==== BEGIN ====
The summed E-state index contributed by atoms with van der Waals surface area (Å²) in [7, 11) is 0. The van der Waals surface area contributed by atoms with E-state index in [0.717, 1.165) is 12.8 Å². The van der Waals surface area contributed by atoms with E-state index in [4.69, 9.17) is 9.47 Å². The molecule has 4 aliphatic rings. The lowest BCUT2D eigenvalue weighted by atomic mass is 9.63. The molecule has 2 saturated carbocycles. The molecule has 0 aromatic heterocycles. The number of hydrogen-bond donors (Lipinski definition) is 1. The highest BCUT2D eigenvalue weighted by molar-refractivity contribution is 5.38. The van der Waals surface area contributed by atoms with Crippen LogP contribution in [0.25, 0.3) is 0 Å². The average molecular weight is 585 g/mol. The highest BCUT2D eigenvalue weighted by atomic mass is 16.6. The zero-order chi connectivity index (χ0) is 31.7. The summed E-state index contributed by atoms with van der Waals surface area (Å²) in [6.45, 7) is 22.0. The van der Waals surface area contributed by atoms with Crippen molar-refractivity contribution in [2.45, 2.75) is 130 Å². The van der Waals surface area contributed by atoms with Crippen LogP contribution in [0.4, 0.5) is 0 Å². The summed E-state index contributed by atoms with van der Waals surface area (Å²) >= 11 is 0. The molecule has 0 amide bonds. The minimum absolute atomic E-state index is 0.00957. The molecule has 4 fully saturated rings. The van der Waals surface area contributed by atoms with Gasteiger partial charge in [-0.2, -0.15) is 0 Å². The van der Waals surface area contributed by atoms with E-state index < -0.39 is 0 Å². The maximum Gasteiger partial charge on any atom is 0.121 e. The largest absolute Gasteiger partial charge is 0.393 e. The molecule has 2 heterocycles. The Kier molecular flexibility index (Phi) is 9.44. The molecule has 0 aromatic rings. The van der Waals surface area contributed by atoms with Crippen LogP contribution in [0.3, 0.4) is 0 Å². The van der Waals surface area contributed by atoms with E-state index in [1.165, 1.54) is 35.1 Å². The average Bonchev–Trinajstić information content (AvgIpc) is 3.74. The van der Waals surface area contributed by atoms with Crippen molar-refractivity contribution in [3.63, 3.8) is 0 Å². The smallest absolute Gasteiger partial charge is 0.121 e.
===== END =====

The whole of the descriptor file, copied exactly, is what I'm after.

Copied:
The summed E-state index contributed by atoms with van der Waals surface area (Å²) in [7, 11) is 0. The van der Waals surface area contributed by atoms with E-state index in [0.717, 1.165) is 12.8 Å². The van der Waals surface area contributed by atoms with E-state index in [4.69, 9.17) is 9.47 Å². The molecule has 4 aliphatic rings. The lowest BCUT2D eigenvalue weighted by atomic mass is 9.63. The molecule has 2 saturated carbocycles. The molecule has 0 aromatic heterocycles. The number of hydrogen-bond donors (Lipinski definition) is 1. The highest BCUT2D eigenvalue weighted by molar-refractivity contribution is 5.38. The van der Waals surface area contributed by atoms with Crippen LogP contribution in [0.25, 0.3) is 0 Å². The average molecular weight is 585 g/mol. The highest BCUT2D eigenvalue weighted by atomic mass is 16.6. The zero-order chi connectivity index (χ0) is 31.7. The summed E-state index contributed by atoms with van der Waals surface area (Å²) in [6.45, 7) is 22.0. The van der Waals surface area contributed by atoms with Crippen molar-refractivity contribution in [2.45, 2.75) is 130 Å². The van der Waals surface area contributed by atoms with Crippen LogP contribution in [0.4, 0.5) is 0 Å². The summed E-state index contributed by atoms with van der Waals surface area (Å²) >= 11 is 0. The molecule has 0 amide bonds. The minimum absolute atomic E-state index is 0.00957. The molecule has 4 fully saturated rings. The van der Waals surface area contributed by atoms with Gasteiger partial charge in [-0.2, -0.15) is 0 Å². The van der Waals surface area contributed by atoms with E-state index < -0.39 is 0 Å². The maximum Gasteiger partial charge on any atom is 0.121 e. The largest absolute Gasteiger partial charge is 0.393 e. The molecule has 2 heterocycles. The Kier molecular flexibility index (Phi) is 9.44. The molecule has 0 aromatic rings. The van der Waals surface area contributed by atoms with Crippen LogP contribution in [0.3, 0.4) is 0 Å². The van der Waals surface area contributed by atoms with E-state index in [1.165, 1.54) is 35.1 Å². The average Bonchev–Trinajstić information content (AvgIpc) is 3.74. The van der Waals surface area contributed by atoms with Crippen molar-refractivity contribution in [3.63, 3.8) is 0 Å². The smallest absolute Gasteiger partial charge is 0.121 e.